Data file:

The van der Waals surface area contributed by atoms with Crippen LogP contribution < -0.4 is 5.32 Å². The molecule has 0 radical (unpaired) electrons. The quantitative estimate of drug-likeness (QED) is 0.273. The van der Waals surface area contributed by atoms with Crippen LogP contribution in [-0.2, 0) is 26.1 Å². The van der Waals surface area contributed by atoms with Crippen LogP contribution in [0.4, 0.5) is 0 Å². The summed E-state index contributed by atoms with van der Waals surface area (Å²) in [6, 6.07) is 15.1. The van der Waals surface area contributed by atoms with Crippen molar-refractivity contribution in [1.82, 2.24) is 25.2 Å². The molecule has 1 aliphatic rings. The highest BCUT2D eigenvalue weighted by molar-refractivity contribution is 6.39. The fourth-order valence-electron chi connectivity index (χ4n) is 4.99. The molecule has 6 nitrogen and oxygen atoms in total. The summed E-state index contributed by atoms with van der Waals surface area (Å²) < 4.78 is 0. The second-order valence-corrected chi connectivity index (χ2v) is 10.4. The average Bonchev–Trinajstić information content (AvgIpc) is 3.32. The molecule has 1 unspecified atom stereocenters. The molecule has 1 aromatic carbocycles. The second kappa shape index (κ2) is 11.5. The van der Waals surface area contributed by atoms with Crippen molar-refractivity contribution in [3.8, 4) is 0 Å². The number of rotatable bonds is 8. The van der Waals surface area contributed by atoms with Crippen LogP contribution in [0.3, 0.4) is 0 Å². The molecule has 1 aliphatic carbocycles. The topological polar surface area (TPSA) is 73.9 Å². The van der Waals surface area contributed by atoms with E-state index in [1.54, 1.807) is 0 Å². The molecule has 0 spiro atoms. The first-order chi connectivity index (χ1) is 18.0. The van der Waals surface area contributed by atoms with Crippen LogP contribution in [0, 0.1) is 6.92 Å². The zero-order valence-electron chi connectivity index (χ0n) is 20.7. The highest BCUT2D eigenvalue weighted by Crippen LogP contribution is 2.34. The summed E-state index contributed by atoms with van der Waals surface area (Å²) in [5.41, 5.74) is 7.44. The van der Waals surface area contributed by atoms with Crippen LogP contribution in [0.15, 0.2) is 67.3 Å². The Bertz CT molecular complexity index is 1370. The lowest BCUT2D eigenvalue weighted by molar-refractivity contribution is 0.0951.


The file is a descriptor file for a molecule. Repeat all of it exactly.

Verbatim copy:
The van der Waals surface area contributed by atoms with Crippen LogP contribution < -0.4 is 5.32 Å². The molecule has 0 radical (unpaired) electrons. The quantitative estimate of drug-likeness (QED) is 0.273. The van der Waals surface area contributed by atoms with Crippen LogP contribution in [-0.2, 0) is 26.1 Å². The van der Waals surface area contributed by atoms with Crippen LogP contribution in [0.4, 0.5) is 0 Å². The summed E-state index contributed by atoms with van der Waals surface area (Å²) in [6, 6.07) is 15.1. The van der Waals surface area contributed by atoms with Crippen molar-refractivity contribution in [1.82, 2.24) is 25.2 Å². The molecule has 1 aliphatic rings. The highest BCUT2D eigenvalue weighted by molar-refractivity contribution is 6.39. The fourth-order valence-electron chi connectivity index (χ4n) is 4.99. The molecule has 6 nitrogen and oxygen atoms in total. The summed E-state index contributed by atoms with van der Waals surface area (Å²) < 4.78 is 0. The second-order valence-corrected chi connectivity index (χ2v) is 10.4. The average Bonchev–Trinajstić information content (AvgIpc) is 3.32. The molecule has 1 unspecified atom stereocenters. The molecule has 1 aromatic carbocycles. The second kappa shape index (κ2) is 11.5. The van der Waals surface area contributed by atoms with Crippen molar-refractivity contribution in [3.8, 4) is 0 Å². The number of rotatable bonds is 8. The van der Waals surface area contributed by atoms with Crippen LogP contribution in [0.3, 0.4) is 0 Å². The molecule has 1 aliphatic carbocycles. The topological polar surface area (TPSA) is 73.9 Å². The van der Waals surface area contributed by atoms with E-state index in [1.54, 1.807) is 0 Å². The molecule has 0 spiro atoms. The first-order chi connectivity index (χ1) is 18.0. The van der Waals surface area contributed by atoms with Crippen LogP contribution in [0, 0.1) is 6.92 Å². The zero-order valence-electron chi connectivity index (χ0n) is 20.7. The highest BCUT2D eigenvalue weighted by Crippen LogP contribution is 2.34. The summed E-state index contributed by atoms with van der Waals surface area (Å²) in [5.41, 5.74) is 7.44. The van der Waals surface area contributed by atoms with Crippen LogP contribution in [0.15, 0.2) is 67.3 Å². The Bertz CT molecular complexity index is 1370. The lowest BCUT2D eigenvalue weighted by molar-refractivity contribution is 0.0951.